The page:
Why Patrick Dempsey doesn't get many TV offers anymore

For those of us who grew up in the '80s and '90s, Patrick Dempsey was at one time best remembered as the lovably doofy kid who got the girl in Can't Buy Me Love. But after he landed a primetime role in ABC's hit medical series Grey's Anatomy, his status went from dud to stud in no time and his name became synonymous with Dr. Derek Shepherd's long-lived nickname "McDreamy," possibly forever. Ever since his dramatic exit from the show, though, he's been virtually absent from the small screen. Here's why Patrick Dempsey isn't showing up in your DVR queue lately and how that might change sooner than later.

Big screen beginnings

Although he'd earn his most lasting moment in the spotlight thanks to his acclaimed and fan-frenzied television role in Grey's Anatomy, Dempsey actually got his start on the movie scene. And it was a big part of his career revival effort, too. His first big acting bill came by way of 1985's Heaven Help Us, and, although he starred in the TV remake of Fast Times at Ridgemont High a year later, it was his movie work that first put him on the mainstream map. His turn as the adorkably earnest lawn boy Ronald in 1986's Can't Buy Me Love helped to establish him as a potential heartthrob. At the time, though, there were a plethora of good-looking brunette boys around town (see also: Rob Lowe, Patrick Swayze, Johnny Depp, and Michael J. Fox), so the competition was stiff.

Whatever momentum the movie earned him failed to transpire into A-list status right away, so he spent the next two decades working the supporting role scene, appearing in little-seen TV movies and brief recurring roles in series. But while everyone assumes it was his on-screen surgical work that gave Dempsey's career a much-needed shot in the arm, it was actually his appearance in the 2002 rom-com Sweet Home Alabama that had everyone scratching their heads and saying, "Oh yeah, I remember that guy." It'd be another three years 'til he landed his career-making role as Dr. Shepherd, but that movie really got the ball rolling on earning him a spot on the red carpet again. In other words, he's a film guy first and foremost and kinda always has been.

Private problems

McDreamy's tragic departure from Grey's Anatomy was a real shocker—but only for those fans who hadn't been paying attention to their news feeds. Over the years, Dempsey's name had been part of a myriad show controversies, not the least of which included an alleged affair he had with an intern on the set of the show.

In a now-deleted expose, In Touch Weekly (via Closer) reported in 2015 that the actor was fired from the series by creator Shonda Rhimes after long-time co-star and on-screen love interest Ellen Pompeo discovered Dempsey was engaging in an "inappropriate relationship" with an intern—which is kind of ironic, considering how their characters first got together, if you think about it. The magazine reported that Pompeo reported her findings to his wife of 15 years, Jillian Fink, and that Rhimes gave him his pink slip from the show because she didn't approve of such conduct.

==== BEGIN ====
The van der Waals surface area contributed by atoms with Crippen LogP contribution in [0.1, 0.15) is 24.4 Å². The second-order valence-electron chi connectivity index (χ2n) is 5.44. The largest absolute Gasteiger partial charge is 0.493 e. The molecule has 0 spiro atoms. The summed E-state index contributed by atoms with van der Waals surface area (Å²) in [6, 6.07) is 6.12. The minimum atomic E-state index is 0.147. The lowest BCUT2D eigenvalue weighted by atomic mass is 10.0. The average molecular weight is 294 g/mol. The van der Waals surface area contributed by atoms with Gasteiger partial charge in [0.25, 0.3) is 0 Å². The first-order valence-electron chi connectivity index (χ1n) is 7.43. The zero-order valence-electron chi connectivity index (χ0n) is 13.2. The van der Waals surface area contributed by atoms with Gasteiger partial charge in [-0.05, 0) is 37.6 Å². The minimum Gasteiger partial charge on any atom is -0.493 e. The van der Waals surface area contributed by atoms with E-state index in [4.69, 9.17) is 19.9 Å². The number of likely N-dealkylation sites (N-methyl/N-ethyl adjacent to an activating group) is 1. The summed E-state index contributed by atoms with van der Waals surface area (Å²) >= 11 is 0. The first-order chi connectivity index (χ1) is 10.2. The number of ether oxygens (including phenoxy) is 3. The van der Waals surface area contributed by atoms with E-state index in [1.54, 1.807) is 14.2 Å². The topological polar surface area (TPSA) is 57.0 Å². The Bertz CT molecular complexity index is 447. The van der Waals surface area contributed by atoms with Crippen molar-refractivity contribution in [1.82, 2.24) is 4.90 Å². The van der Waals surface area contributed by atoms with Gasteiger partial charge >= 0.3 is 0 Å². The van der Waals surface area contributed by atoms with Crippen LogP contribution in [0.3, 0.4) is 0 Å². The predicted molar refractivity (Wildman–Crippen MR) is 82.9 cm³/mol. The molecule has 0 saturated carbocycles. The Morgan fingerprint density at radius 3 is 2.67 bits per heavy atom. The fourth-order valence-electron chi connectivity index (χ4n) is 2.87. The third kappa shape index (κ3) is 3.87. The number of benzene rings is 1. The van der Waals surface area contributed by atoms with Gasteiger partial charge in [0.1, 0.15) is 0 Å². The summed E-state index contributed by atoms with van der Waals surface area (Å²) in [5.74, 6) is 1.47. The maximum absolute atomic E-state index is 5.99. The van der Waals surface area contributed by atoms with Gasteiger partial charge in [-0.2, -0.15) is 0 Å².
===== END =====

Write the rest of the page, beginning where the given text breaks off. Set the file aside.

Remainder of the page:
This not only caused friction between Dempsey and his wife, with whom he shares three children, but it also reportedly led to some on-set conflicts with Pompeo herself. This report seemingly aligned with the fact that he and his wife publicly called it quits in 2016 (note: they've since reconciled) and the fact that his character was written out in such a fashion that Dempsey and Pompeo shared little screen time or dialogue in his last episode. Even if none of the rumors were true about his infidelities on the set, that kinda reputation is hard to escape, especially when there are other controversies to consider. For example…

Casting clashes

After co-star Isaiah Washington was excoriated for using a homophobic slur on the set of Grey's Anatomy, the actor stepped forward in 2007 to defend himself—and throw a little mud on another co-star in the process. Washington had been fired from Grey's Anatomy after co-star T.R. Knight, an openly gay alumnus of the show who was himself later written out, revealed that he'd been called an "F-word" by Washington. In an interview with Larry King (via People), though, Washington claimed he was actually using the poor choice of word against Dempsey in a moment of heat over Dempsey's habitual tardiness to work.

The conversation transpired into an all-out tell-all about Dempsey's bad behavior on the show's set. Washington claimed that after he and Dempsey disagreed on whether Pompeo needed to be present to film a certain scene after it was already delayed by Dempsey's late arrival, Dempsey "became unhinged, sprayed spittle in my face—I'm asking him why is he screaming at me … He just becomes irate." Even considering the controversy-embroiled source here, that's still not the reputation an actor needs to succeed, especially on an intimate set like a TV show. But wait, there's more!

Messing with the wrong woman

Washington's words about Dempsey's diva behavior on the set of Grey's Anatomy might've fallen by the wayside, as a result of that actor's own troubles, but they would later feel like the first part of a deja vu moment a few years later. In 2015, just before the news of Dempsey's questionable husband ethics came into view, Page Six reported that he and Rhimes were at an impasse of sorts after the showrunner grew tired of his demanding attitude on the set.